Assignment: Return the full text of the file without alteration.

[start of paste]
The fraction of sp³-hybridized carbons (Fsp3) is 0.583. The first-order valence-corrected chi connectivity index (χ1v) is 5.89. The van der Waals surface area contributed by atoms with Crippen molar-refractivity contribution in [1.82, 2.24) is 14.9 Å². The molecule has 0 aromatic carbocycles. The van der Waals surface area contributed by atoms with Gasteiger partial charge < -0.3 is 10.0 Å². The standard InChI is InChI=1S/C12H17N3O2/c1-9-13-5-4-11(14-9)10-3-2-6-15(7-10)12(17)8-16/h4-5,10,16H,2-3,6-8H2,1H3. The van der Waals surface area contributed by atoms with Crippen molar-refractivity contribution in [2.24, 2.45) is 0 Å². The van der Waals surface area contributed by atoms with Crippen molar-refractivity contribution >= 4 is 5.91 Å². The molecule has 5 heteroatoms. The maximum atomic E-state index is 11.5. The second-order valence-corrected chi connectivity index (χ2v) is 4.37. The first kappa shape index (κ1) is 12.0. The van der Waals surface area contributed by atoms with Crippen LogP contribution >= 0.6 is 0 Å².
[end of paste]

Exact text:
The fraction of sp³-hybridized carbons (Fsp3) is 0.583. The first-order valence-corrected chi connectivity index (χ1v) is 5.89. The van der Waals surface area contributed by atoms with Crippen molar-refractivity contribution in [1.82, 2.24) is 14.9 Å². The molecule has 0 aromatic carbocycles. The van der Waals surface area contributed by atoms with Gasteiger partial charge < -0.3 is 10.0 Å². The standard InChI is InChI=1S/C12H17N3O2/c1-9-13-5-4-11(14-9)10-3-2-6-15(7-10)12(17)8-16/h4-5,10,16H,2-3,6-8H2,1H3. The van der Waals surface area contributed by atoms with Crippen molar-refractivity contribution in [2.24, 2.45) is 0 Å². The van der Waals surface area contributed by atoms with Crippen molar-refractivity contribution >= 4 is 5.91 Å². The molecule has 5 heteroatoms. The maximum atomic E-state index is 11.5. The second-order valence-corrected chi connectivity index (χ2v) is 4.37. The first kappa shape index (κ1) is 12.0. The van der Waals surface area contributed by atoms with Crippen LogP contribution >= 0.6 is 0 Å².